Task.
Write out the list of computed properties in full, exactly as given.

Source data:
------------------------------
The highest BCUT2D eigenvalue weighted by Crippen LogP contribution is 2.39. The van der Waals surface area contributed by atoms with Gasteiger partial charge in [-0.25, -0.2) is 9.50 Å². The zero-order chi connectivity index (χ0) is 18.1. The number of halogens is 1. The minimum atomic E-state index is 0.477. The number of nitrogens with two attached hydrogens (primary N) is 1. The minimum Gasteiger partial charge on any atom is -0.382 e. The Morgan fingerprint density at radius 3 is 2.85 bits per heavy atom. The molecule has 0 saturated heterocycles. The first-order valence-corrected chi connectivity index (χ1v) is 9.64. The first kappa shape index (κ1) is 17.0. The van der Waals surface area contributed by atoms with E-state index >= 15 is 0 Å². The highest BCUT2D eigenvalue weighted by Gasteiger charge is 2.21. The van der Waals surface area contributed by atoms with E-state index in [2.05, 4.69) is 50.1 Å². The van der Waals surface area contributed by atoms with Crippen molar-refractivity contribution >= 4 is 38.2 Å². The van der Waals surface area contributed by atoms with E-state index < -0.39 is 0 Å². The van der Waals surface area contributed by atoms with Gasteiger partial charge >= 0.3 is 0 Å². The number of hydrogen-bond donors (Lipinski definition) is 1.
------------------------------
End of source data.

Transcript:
The highest BCUT2D eigenvalue weighted by Crippen LogP contribution is 2.39. The van der Waals surface area contributed by atoms with Gasteiger partial charge in [-0.25, -0.2) is 9.50 Å². The zero-order chi connectivity index (χ0) is 18.1. The number of halogens is 1. The minimum atomic E-state index is 0.477. The number of nitrogens with two attached hydrogens (primary N) is 1. The minimum Gasteiger partial charge on any atom is -0.382 e. The Morgan fingerprint density at radius 3 is 2.85 bits per heavy atom. The molecule has 0 saturated heterocycles. The first-order valence-corrected chi connectivity index (χ1v) is 9.64. The first kappa shape index (κ1) is 17.0. The van der Waals surface area contributed by atoms with E-state index >= 15 is 0 Å². The highest BCUT2D eigenvalue weighted by Gasteiger charge is 2.21. The van der Waals surface area contributed by atoms with E-state index in [2.05, 4.69) is 50.1 Å². The van der Waals surface area contributed by atoms with Crippen molar-refractivity contribution >= 4 is 38.2 Å². The van der Waals surface area contributed by atoms with E-state index < -0.39 is 0 Å². The van der Waals surface area contributed by atoms with Gasteiger partial charge >= 0.3 is 0 Å². The number of hydrogen-bond donors (Lipinski definition) is 1.